How The Whale Got His Throat

: Just So Stories

IN the sea, once upon a time, O my Best Beloved, there was a Whale, and

he ate fishes. He ate the starfish and the garfish, and the crab and the

dab, and the plaice and the dace, and the skate and his mate, and the

mackereel and the pickereel, and the really truly twirly-whirly eel. All

the fishes he could find in all the sea he ate with his mouth--so! Till

at last there was only one small fish left in all the sea, and he was a
small 'Stute Fish, and he swam a little behind the Whale's right ear, so

as to be out of harm's way. Then the Whale stood up on his tail and

said, 'I'm hungry.' And the small 'Stute Fish said in a small 'stute

voice, 'Noble and generous Cetacean, have you ever tasted Man?'

'No,' said the Whale. 'What is it like?'

'Nice,' said the small 'Stute Fish. 'Nice but nubbly.'

'Then fetch me some,' said the Whale, and he made the sea froth up with

his tail.

'One at a time is enough,' said the 'Stute Fish. 'If you swim to

latitude Fifty North, longitude Forty West (that is magic), you will

find, sitting on a raft, in the middle of the sea, with nothing

on but a pair of blue canvas breeches, a pair of suspenders (you must

not forget the suspenders, Best Beloved), and a jack-knife, one

shipwrecked Mariner, who, it is only fair to tell you, is a man of


So the Whale swam and swam to latitude Fifty North, longitude Forty

West, as fast as he could swim, and on a raft, in the middle of the

sea, with nothing to wear except a pair of blue canvas breeches, a

pair of suspenders (you must particularly remember the suspenders, Best

Beloved), and a jack-knife, he found one single, solitary shipwrecked

Mariner, trailing his toes in the water. (He had his mummy's leave to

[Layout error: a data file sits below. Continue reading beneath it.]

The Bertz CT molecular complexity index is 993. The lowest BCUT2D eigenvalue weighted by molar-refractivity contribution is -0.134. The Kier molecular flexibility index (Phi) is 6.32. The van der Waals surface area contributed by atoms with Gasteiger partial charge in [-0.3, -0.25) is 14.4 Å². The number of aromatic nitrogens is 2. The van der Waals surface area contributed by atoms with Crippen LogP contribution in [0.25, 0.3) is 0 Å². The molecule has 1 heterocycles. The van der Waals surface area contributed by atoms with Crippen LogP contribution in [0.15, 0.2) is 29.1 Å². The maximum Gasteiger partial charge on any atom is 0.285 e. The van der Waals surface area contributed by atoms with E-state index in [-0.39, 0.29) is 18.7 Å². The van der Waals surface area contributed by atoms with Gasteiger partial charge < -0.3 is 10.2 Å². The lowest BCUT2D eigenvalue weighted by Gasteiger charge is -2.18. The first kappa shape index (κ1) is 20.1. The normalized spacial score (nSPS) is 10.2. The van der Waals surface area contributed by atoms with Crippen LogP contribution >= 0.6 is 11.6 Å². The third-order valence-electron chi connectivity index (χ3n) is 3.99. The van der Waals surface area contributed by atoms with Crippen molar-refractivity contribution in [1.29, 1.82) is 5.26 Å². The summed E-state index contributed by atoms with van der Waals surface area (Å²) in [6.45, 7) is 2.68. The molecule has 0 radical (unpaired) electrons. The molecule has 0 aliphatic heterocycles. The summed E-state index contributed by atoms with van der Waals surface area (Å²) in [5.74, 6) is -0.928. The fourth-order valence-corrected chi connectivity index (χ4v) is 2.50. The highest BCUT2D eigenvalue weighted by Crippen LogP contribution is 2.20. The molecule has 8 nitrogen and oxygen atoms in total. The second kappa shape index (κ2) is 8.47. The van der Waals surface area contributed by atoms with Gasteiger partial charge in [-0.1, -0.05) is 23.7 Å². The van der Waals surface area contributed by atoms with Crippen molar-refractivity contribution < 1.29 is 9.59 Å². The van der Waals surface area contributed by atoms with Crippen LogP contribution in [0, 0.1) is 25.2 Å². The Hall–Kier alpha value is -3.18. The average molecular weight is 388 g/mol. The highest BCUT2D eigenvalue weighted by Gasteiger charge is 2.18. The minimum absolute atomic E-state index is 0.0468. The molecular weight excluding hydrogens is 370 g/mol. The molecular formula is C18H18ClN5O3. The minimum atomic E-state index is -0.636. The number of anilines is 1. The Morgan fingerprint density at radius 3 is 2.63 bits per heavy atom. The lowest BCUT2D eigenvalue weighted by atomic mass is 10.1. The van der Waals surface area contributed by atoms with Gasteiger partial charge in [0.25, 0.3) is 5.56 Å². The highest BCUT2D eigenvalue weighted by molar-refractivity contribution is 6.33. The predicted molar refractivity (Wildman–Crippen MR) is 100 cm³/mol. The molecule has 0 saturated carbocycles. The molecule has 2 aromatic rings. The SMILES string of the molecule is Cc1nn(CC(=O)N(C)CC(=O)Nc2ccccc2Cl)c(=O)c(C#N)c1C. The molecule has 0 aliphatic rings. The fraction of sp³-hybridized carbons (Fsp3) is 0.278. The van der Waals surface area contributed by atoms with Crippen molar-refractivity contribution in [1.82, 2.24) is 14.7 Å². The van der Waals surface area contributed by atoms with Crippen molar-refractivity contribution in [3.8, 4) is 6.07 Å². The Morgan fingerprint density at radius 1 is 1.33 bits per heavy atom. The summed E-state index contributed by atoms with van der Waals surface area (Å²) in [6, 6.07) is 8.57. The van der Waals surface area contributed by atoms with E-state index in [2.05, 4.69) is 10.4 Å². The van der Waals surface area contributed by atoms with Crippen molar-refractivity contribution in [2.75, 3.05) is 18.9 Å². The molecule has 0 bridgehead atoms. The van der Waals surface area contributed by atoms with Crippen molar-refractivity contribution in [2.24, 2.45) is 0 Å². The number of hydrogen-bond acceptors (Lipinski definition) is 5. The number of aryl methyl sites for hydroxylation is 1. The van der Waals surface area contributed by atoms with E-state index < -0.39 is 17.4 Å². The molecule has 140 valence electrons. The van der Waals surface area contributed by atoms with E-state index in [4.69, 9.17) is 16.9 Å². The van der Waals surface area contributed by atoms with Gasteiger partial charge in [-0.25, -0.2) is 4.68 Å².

paddle, or else he would never have done it, because he was a man of


Then the Whale opened his mouth back and back and back till it nearly

touched his tail, and he swallowed the shipwrecked Mariner, and the raft

he was sitting on, and his blue canvas breeches, and the suspenders

(which you must not forget), and the jack-knife--He swallowed them

all down into his warm, dark, inside cupboards, and then he smacked his

lips--so, and turned round three times on his tail.

But as soon as the Mariner, who was a man of

infinite-resource-and-sagacity, found himself truly inside the Whale's

warm, dark, inside cupboards, he stumped and he jumped and he thumped

and he bumped, and he pranced and he danced, and he banged and he

clanged, and he hit and he bit, and he leaped and he creeped, and he

prowled and he howled, and he hopped and he dropped, and he cried and

he sighed, and he crawled and he bawled, and he stepped and he lepped,

and he danced hornpipes where he shouldn't, and the Whale felt most

unhappy indeed. (Have you forgotten the suspenders?)

with his infinite-resource-and-sagacity, and the raft and the jack-knife

and his suspenders, which you must not forget. The buttony-things

are the Mariner's suspenders, and you can see the knife close by them.

He is sitting on the raft, but it has tilted up sideways, so you don't

see much of it. The whity thing by the Mariner's left hand is a piece of

wood that he was trying to row the raft with when the Whale came along.

The piece of wood is called the jaws-of-a-gaff. The Mariner left it

outside when he went in. The Whale's name was Smiler, and the Mariner

was called Mr. Henry Albert Bivvens, A.B. The little 'Stute Fish is

hiding under the Whale's tummy, or else I would have drawn him. The

reason that the sea looks so ooshy-skooshy is because the Whale is

sucking it all into his mouth so as to suck in Mr. Henry Albert Bivvens